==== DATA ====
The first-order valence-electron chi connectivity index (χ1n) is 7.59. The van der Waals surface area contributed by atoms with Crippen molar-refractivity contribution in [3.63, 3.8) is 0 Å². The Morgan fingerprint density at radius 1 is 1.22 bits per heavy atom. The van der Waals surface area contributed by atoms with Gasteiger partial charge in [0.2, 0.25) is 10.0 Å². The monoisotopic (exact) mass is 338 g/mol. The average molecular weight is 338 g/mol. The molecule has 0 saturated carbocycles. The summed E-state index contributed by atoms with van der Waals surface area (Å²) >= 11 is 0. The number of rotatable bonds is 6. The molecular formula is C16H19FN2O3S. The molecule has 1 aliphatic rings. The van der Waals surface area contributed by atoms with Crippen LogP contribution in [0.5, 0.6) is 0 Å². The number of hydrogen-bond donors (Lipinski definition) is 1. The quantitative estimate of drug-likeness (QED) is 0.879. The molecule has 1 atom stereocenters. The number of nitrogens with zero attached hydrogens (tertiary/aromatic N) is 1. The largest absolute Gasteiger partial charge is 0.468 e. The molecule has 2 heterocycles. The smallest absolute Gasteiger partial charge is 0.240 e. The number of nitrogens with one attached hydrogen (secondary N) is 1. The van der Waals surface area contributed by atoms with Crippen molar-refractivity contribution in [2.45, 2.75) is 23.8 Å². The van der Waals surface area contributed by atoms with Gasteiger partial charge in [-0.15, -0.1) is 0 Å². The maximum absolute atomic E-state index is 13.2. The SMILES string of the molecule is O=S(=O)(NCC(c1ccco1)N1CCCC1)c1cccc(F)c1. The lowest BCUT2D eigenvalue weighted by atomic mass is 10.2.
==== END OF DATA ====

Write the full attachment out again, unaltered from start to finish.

The first-order valence-electron chi connectivity index (χ1n) is 7.59. The van der Waals surface area contributed by atoms with Crippen molar-refractivity contribution in [3.63, 3.8) is 0 Å². The Morgan fingerprint density at radius 1 is 1.22 bits per heavy atom. The van der Waals surface area contributed by atoms with Gasteiger partial charge in [0.2, 0.25) is 10.0 Å². The monoisotopic (exact) mass is 338 g/mol. The average molecular weight is 338 g/mol. The molecule has 0 saturated carbocycles. The summed E-state index contributed by atoms with van der Waals surface area (Å²) >= 11 is 0. The number of rotatable bonds is 6. The molecular formula is C16H19FN2O3S. The molecule has 1 aliphatic rings. The van der Waals surface area contributed by atoms with Crippen LogP contribution in [0.5, 0.6) is 0 Å². The number of hydrogen-bond donors (Lipinski definition) is 1. The quantitative estimate of drug-likeness (QED) is 0.879. The molecule has 1 atom stereocenters. The number of nitrogens with zero attached hydrogens (tertiary/aromatic N) is 1. The largest absolute Gasteiger partial charge is 0.468 e. The molecule has 2 heterocycles. The smallest absolute Gasteiger partial charge is 0.240 e. The number of nitrogens with one attached hydrogen (secondary N) is 1. The van der Waals surface area contributed by atoms with Crippen molar-refractivity contribution in [2.45, 2.75) is 23.8 Å². The van der Waals surface area contributed by atoms with Gasteiger partial charge in [-0.15, -0.1) is 0 Å². The maximum absolute atomic E-state index is 13.2. The SMILES string of the molecule is O=S(=O)(NCC(c1ccco1)N1CCCC1)c1cccc(F)c1. The lowest BCUT2D eigenvalue weighted by atomic mass is 10.2.